So, as a result, what we have seen is that over the last three year period, the Nifty 50, which is the benchmark for the largest and the most liquid 50 companies in India, it has registered an EPS growth of 19% on an annualised basis. Now, this compares quite well with the mid single digit number that was seen in the run up to the pandemic. What is even more interesting and heartening to know is that this EPS growth is not limited to the large cap companies. If we were to look at the EPS growth of the midcap index, it’s grown at a three year CAGR, of 29.6%.
So, among the sectors that have done well over this period expectedly are consumption. If you look at the EPS, which is the earnings per share growth of NSE consumption index, it’s grown at a 33% CAGR over the last three year period.
Banking has done very well. If we were to look at the EPS growth of NSE banking index that’s gone up almost 29% on an annualised basis over this period. And the infrastructure has done well. If we were look at the NSE infrastructure EPS, it’s grown at a 20% three year CAGR.
While these sectors have done well, there are very divergent undercurrents at play within each of these sectors. For example, within the consumption basket, the large ticket consumer discretionary segments like autos and real estate have done much better than the smaller ticket consumer nondiscretionary segment. As an example, you know, NSE FMCG EPS has only grown at 8% CAGR over the last three year period, which is almost one third of what was seen of the overall consumption basket.
Even within the banking sector, even though the private sector banks have grown their loan book at a much higher rate, it is the public sector banks which have displayed a higher EPS growth, primarily coming from the reduction in the nonperforming assets and the provisioning thereof.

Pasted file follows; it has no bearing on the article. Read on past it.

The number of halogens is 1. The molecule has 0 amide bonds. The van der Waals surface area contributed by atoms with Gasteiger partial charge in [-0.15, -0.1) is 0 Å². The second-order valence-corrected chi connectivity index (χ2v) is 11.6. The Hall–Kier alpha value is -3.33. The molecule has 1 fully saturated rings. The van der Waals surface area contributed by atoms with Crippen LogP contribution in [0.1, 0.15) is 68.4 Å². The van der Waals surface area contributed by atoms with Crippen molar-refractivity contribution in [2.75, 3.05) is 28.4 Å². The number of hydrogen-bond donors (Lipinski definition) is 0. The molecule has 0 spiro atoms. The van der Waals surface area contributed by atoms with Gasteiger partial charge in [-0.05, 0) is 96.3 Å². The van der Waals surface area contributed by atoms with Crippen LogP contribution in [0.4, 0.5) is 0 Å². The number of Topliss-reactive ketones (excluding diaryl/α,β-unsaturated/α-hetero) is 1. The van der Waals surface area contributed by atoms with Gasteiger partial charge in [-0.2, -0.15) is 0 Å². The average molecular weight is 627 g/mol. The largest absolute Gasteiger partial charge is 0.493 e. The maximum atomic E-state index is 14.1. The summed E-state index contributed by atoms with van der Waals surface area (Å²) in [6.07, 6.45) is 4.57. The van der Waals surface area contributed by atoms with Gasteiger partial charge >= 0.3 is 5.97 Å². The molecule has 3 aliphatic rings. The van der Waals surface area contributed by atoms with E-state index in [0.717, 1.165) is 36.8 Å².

NS: There was a great set of numbers there, Kartik. So, what are the key themes and sectors that we like at the current juncture?
KS: So, Narayan, from a cyclical perspective, we believe India is in a phase where we should see private sector capex picking up on the back of strong corporate balance sheets and high capacity utilisation numbers, rural demand bouncing back as inflation cools down, and disposable income in the hands of the population improves on the back of good seasonal harvests. High MSP for key crops and pre-election spending should also aid the rural demand bouncing back. Finally, the flow of credit remains relatively unconstrained as banks and NBFCs are adequately capitalised and large bad debt creation remains distant.
With this background, some of the themes that we really like at the moment are, number one, the nonbanking financial companies. Historically, we have seen, when the credit growth in the economy remains healthy and the bad debt formation remains low, the well capitalised NBFCs are able to grow at a much faster rate than the banking sector. This is because of their agile business models and quicker turnaround times. As we find ourselves in such an environment, we believe NBFCs offer a good investment opportunity.